As I watched another one-sided bout for the one they call “Money”, I felt inspired as the match concluded. As my norm, since he continues to win, I leave Floyd Mayweather’s bouts with positive self talk in my head, comprehending that if one disciplines themselves, uses “hard work and dedication,” I and others can continue to experience life success.
As a psychiatrist by day, and fight fan by night, I utilize a lot of motivational tactics to support the growth of the usage of positive language and thought content to undo self-loathing and minimize the risk for depression and anxiety; these are tools Mr. Mayweather the fighter uses well.
As Mr. Mayweather spoke to the press the evening of his last fight, after his victory over Manny Pacquiao, I could not help but wonder if something different was happening in his mind. Yes, he has worked many years to perfect his boxing skills to assure greatness, but upon retirement, it is other skills, other tools which will be needed to assure continued success, no longer as a boxer, but as a man. Folks question his ability to handle conflict interpersonally, his ability to have empathy for others, and his lack of humility, so I am curious, I admit, to see how his arc plays out after he hangs up the gloves.
In my practice, I have worked with all realms of clientele, from CEOs to retired professional athletes. Regardless of status, Father Time begins to take away the big lights, the interviews, and the crowds of folks calling your name as a younger, hungrier generation takes the lens. We all must learn to adapt.
For this week, and many weeks and likely years still to come we will continue to admire Mayweather the fighter and follow his moves as he navigates his next fight and prepares for life after boxing. I thought for the briefest moment I appreciated at the press conference the nuances needed to assure emotional stability after boxing. He was diplomatic, respectful, and engaging with the media. Is it all a persona for the camera? Is “Money” a character as well? Yes, he still found a way to perseverate over the size of his check. Was this a showing of pending insecurity? Only Mr. Mayweather knows this truth.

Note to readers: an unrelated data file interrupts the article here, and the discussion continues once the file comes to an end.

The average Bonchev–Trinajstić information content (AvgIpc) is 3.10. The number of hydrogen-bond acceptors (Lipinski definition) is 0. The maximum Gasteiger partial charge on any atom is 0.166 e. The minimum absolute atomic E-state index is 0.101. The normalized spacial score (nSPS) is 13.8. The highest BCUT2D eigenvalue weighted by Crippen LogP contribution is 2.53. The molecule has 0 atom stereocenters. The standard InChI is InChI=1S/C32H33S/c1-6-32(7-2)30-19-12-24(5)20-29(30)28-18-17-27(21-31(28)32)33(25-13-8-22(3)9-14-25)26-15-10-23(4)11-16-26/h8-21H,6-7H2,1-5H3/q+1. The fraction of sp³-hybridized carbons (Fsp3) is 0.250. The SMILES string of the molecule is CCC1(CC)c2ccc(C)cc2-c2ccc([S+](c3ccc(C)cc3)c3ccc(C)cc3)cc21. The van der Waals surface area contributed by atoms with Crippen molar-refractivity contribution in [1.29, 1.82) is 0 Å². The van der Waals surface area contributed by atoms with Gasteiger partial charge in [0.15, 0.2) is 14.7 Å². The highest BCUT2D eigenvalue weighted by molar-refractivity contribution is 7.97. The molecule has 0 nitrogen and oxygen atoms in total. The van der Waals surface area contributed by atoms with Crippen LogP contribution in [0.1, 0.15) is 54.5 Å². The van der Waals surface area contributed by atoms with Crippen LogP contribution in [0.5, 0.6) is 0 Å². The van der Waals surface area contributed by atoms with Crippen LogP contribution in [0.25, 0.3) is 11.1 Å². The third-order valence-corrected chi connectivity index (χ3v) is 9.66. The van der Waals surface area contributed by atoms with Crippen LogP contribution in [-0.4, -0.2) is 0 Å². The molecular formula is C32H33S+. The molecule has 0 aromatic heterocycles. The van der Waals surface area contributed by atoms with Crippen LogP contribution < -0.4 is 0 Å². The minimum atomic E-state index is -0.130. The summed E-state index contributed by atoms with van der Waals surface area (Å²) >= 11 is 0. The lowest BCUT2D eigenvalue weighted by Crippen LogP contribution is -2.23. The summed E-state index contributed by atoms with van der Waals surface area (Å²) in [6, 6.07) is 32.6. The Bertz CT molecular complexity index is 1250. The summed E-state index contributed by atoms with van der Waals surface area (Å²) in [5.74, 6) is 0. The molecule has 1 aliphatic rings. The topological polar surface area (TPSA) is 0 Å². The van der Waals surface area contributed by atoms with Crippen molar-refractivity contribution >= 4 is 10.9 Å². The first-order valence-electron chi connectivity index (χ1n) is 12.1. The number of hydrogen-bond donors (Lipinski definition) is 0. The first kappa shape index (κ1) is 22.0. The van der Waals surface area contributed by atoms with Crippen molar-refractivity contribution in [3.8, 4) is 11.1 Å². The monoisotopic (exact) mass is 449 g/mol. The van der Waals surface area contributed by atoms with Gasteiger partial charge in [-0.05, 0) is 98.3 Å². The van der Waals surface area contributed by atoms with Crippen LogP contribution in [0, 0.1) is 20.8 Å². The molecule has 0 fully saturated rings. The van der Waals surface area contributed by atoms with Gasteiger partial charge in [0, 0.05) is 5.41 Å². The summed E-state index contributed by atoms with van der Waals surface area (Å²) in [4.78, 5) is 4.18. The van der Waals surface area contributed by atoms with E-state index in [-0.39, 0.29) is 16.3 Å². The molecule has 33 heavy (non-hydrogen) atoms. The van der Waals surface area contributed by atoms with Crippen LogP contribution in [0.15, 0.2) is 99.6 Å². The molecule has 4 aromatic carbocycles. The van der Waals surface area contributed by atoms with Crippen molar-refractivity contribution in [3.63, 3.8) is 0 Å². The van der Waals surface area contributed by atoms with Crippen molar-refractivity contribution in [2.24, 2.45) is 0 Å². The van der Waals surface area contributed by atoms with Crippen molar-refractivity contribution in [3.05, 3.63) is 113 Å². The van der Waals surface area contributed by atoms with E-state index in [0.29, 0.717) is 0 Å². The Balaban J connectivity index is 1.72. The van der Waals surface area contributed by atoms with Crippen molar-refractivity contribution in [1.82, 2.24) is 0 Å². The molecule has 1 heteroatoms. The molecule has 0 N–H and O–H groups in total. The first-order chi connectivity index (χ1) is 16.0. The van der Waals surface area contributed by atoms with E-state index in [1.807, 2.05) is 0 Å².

I can only add that regardless of wealth accumulated, fame experienced, and all those cars and gadgets purchased, all of which on the surface make us feel better about ourselves, in the real adult world, it’s the simpler, timeless “prizes” which lead to a happy and successful life: healthy relationships, the ability to love ourselves when the camera is not rolling, and giving back to the community.
I hope Mr. Mayweather is getting ready for the greatest and most difficult fight of his life, the time when the in-the-ring fights are over, and he has ample free time on his hands, and fewer people caring about his every move. He may well find that a much harder foe to grapple with than the ones he bettered to reach 48-0.
Dr. Johnny Lops, a psychiatrist living in Brooklyn, NY, sees children and adults in his practice. His new book, Reinvent Yourself: Essential Tools from a Brooklyn Psychiatrist Who Has Seen It All, is now available online at Amazon and Barnes and Nobles.